ROGER: It’s aggressive. You have to understand that that’s its nature. And it climbs and it grows and it just keeps going. And it’s not going to stop until you interfere with that cycle.

    TOM: Because ivy really has no natural predators, does it?

    ROGER: Well, not predators. It’s just – it’s aggressive; it’s just going to grow. It grows great in this climate and it just grows and grows and grows.

    LESLIE: I mean do you really need to remove it? Especially if you’ve got a masonry house or building. I understand with wood, if you’ve got carpenter ants but do you really have to take it down?

    ROGER: Well, they’ve found that it can hurt the masonry joints in between brick and block, that it will become a problem over time.

    LESLIE: Oh, it’ll start to sort of pick it out. It sucks onto it. I’ve seen it when you’ve started to take things down and you almost see a webbing shadowing of the base.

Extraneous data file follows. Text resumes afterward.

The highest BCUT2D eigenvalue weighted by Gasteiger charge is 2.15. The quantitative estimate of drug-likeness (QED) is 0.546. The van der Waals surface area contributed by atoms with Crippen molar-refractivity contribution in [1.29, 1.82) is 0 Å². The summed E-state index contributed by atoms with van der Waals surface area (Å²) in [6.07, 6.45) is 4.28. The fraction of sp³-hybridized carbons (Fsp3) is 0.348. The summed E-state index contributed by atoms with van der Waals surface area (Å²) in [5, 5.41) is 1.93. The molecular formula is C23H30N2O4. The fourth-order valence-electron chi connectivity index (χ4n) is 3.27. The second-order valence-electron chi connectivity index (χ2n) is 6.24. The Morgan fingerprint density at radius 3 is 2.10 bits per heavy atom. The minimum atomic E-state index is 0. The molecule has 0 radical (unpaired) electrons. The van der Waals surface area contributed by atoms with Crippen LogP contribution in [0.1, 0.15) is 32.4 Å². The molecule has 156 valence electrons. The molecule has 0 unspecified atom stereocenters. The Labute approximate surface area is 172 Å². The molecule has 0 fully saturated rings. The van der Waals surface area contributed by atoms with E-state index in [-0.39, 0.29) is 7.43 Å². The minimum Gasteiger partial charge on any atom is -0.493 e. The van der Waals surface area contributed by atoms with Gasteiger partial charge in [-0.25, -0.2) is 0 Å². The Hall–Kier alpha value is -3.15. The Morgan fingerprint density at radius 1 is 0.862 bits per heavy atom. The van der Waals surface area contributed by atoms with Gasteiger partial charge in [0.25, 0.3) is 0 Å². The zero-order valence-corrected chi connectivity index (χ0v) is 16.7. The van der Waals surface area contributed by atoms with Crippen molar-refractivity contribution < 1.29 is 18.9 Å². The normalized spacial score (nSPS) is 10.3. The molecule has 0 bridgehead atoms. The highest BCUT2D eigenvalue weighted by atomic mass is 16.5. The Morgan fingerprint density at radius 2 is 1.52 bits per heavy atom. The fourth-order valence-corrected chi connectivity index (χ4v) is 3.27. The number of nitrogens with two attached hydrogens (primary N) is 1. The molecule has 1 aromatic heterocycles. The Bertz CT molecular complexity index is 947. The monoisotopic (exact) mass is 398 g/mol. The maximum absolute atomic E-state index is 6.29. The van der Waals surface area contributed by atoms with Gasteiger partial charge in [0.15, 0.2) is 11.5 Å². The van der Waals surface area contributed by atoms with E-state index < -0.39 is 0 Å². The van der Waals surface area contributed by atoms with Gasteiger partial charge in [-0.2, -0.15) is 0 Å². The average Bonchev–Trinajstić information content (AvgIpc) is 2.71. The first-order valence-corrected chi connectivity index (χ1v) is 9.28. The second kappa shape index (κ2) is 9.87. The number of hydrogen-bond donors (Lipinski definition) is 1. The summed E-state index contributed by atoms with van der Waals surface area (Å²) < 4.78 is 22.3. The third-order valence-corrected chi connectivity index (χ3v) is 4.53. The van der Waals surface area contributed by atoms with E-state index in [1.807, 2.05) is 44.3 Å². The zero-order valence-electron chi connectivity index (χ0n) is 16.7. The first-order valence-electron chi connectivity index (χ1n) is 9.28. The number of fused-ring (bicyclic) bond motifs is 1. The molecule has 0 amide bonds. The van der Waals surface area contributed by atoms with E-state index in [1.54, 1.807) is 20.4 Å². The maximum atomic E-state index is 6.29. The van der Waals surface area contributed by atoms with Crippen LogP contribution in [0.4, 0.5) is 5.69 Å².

ROGER: Right. It’s a tendril on this particular plant that literally attaches itself. And if we could ever find out what that glue adhesive is

    LESLIE: You’d make millions.

    ROGER: Oh, yeah, we’d retire on that, I tell you.

    TOM: That’d be the next, best super glue.

    LESLIE: Roger’s Ivy Glue.

    TOM: Now, if we are removing it from wood siding and we have all those tendrils that are sticking behind, how do we make sure that there’s no seeds, so to speak, that’s going to sort of regrow? How do we actually cut off the water supply? How do we stop it from coming back up again?

    ROGER: Cut it right at the base.

    TOM: OK.

    ROGER: And I guarantee that it’s going to put out sprouts. It’s that aggressive. So what you have to do is then treat those with an herbicide probably or just keep cutting them and cutting them and cutting them.

    TOM: And then once you do cut them and pull it down off the building, do you have to physically sand away all those leftover tendrils?

    ROGER: Sometimes you do. I would wait a season to see if they break down. But one important tip is when you’re pulling the vine off a tree, you’ve got to be very careful, because you can literally pull a branch down on yourself.

    And when you’re pulling it off a house or a building, you want to take it and go up from the top and peel down. Because if you stand at the bottom and try to pull, if it’s underneath a clapboard or something like that, you could literally pop it right off the house.